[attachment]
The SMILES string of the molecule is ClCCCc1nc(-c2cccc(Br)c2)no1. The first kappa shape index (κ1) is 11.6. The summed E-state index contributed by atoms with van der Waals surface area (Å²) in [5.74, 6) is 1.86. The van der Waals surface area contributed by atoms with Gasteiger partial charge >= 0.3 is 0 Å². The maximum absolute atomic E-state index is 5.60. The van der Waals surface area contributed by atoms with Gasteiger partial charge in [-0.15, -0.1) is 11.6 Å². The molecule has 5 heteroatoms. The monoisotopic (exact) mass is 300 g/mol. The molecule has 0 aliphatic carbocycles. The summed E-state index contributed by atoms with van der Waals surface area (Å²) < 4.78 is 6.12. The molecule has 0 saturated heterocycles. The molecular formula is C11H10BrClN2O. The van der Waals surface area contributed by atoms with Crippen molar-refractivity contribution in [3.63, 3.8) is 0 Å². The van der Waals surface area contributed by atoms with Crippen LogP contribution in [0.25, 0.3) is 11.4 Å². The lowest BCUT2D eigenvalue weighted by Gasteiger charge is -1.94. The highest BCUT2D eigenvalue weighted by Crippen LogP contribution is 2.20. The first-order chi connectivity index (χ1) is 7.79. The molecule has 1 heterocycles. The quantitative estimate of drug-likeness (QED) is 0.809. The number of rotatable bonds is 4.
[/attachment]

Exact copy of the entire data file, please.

The SMILES string of the molecule is ClCCCc1nc(-c2cccc(Br)c2)no1. The first kappa shape index (κ1) is 11.6. The summed E-state index contributed by atoms with van der Waals surface area (Å²) in [5.74, 6) is 1.86. The van der Waals surface area contributed by atoms with Gasteiger partial charge >= 0.3 is 0 Å². The maximum absolute atomic E-state index is 5.60. The van der Waals surface area contributed by atoms with Gasteiger partial charge in [-0.15, -0.1) is 11.6 Å². The molecule has 5 heteroatoms. The monoisotopic (exact) mass is 300 g/mol. The molecule has 0 aliphatic carbocycles. The summed E-state index contributed by atoms with van der Waals surface area (Å²) < 4.78 is 6.12. The molecule has 0 saturated heterocycles. The molecular formula is C11H10BrClN2O. The van der Waals surface area contributed by atoms with Crippen molar-refractivity contribution in [3.63, 3.8) is 0 Å². The van der Waals surface area contributed by atoms with Crippen LogP contribution in [0.25, 0.3) is 11.4 Å². The lowest BCUT2D eigenvalue weighted by Gasteiger charge is -1.94. The highest BCUT2D eigenvalue weighted by Crippen LogP contribution is 2.20. The first-order chi connectivity index (χ1) is 7.79. The molecule has 1 heterocycles. The quantitative estimate of drug-likeness (QED) is 0.809. The number of rotatable bonds is 4.